A retinal detachment is the separation of the retina from its tissue inside the eye.
The retinal separations are mostly the result of a rupture, hole, or tear.
Retinal Detachment Symptoms:
It is a painless eye condition. Following signs should alert you to visit a retinal specialist to rule out a retinal detachment right now
- a sudden appearance of many floaters – tiny particles like spots/hair/strings that float in your vision and move with eye movements
- sudden flashes of light – a bright spark like lightning which can be perceived even with eyes closed
- shadow or curtain over part of the vision which progressively worsens
How does a retina detachment occur?
The common retinal detachment occurs when the gel of the eye (vitreous) leaks through holes/tears in the retina thereby lifting it from the choroid
Why does the retina tear?
As one ages, the gel that fills the eye shrinks/collapses and becomes more liquid. Eventually the vitreous may separate from the retina a process called posterior vitreous detachment (PVD). When the vitreous peels of from the retina, it may sometimes pull it forcefully resulting in a retinal tear
Detached Retina Risk Factors:
- Myopia– High minus numbers
- A family history of retinal detachment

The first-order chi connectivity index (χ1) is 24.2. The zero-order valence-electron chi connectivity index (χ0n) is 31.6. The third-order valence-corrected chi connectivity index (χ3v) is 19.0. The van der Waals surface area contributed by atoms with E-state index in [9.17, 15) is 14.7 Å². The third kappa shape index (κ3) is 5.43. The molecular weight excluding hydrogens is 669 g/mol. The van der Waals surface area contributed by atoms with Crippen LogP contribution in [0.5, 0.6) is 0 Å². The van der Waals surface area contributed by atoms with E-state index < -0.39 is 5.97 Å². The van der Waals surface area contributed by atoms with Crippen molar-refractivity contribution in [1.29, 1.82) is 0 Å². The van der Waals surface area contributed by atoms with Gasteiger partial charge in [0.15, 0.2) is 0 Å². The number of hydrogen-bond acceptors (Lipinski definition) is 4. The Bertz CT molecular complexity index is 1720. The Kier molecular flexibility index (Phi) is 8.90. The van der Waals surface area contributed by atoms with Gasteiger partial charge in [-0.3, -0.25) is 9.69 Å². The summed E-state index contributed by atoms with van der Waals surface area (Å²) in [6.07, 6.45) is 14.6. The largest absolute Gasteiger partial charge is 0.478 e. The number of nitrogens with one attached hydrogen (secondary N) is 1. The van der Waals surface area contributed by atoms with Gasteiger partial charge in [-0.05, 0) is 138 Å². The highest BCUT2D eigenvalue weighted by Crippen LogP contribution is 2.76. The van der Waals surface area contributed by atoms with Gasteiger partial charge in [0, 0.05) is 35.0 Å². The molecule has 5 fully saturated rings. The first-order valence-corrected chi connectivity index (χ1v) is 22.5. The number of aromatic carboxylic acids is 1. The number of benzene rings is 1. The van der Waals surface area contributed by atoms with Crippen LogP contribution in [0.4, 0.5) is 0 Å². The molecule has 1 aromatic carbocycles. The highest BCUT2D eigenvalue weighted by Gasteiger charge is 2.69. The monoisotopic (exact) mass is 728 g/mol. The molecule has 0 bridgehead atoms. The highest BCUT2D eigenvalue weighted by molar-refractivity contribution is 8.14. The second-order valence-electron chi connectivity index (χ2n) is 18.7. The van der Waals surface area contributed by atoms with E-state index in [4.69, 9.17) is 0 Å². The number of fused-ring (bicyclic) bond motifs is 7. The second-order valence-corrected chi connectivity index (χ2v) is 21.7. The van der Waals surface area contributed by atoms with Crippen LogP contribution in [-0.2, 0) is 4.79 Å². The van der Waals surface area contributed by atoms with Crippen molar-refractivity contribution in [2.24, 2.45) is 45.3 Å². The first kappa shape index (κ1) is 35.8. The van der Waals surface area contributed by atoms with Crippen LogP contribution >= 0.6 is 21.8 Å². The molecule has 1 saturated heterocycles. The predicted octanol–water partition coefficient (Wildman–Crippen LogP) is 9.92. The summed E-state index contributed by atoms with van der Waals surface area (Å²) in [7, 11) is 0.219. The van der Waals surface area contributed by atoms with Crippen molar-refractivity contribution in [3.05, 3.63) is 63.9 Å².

- History of RD in one eye
- Any eye surgery including cataract and LASIK
- Laser Capsulotomy (YAG)
The goal is to get the retina back quick in place so that it starts getting its blood supply and oxygen. A retinal detachment is fixed by a retina specialist by simple & advanced surgical techniques Effective diagnosis and repair of retinal detachments are critical because the improvement of visual vision is substantially more significant if the retina is repaired before the removal of the macula or central region.
· Scleral Buckle
– In this technique, the retinal tear is fixed by an “EXTERNAL” approach ( without entering the eye). In scleral buckling, the tear is sealed using a freezing technique called “CRYOTHERAPY’ and then supported by a piece of SOLID SILICONE BUCKLE. It is a technique that requires great skill and clinical acumen
· Vitreo Retinal Surgery
– In this technique the retinal tear is fixed by an “INTERNAL” approach It uses sophisticated machines and instruments (MIVS – MICROINCISION VITREOUS SURGERY) to remove the gel of the eye, the vitreous. The tear is then sealed with the LASER. The retina is then supported with either SILICONE OIL or INTRAOCULAR GAS injection. The patient is required to maintain the face, down position for few days after the surgery
Iclinix Advanced Eye Care is super speciality Centre working towards preservation of vision from Retinal detachment and other Retinal disorders both in children and adults. We have world-class laboratories and the highest quality equipment to diagnose and treat most of treatable eye conditions.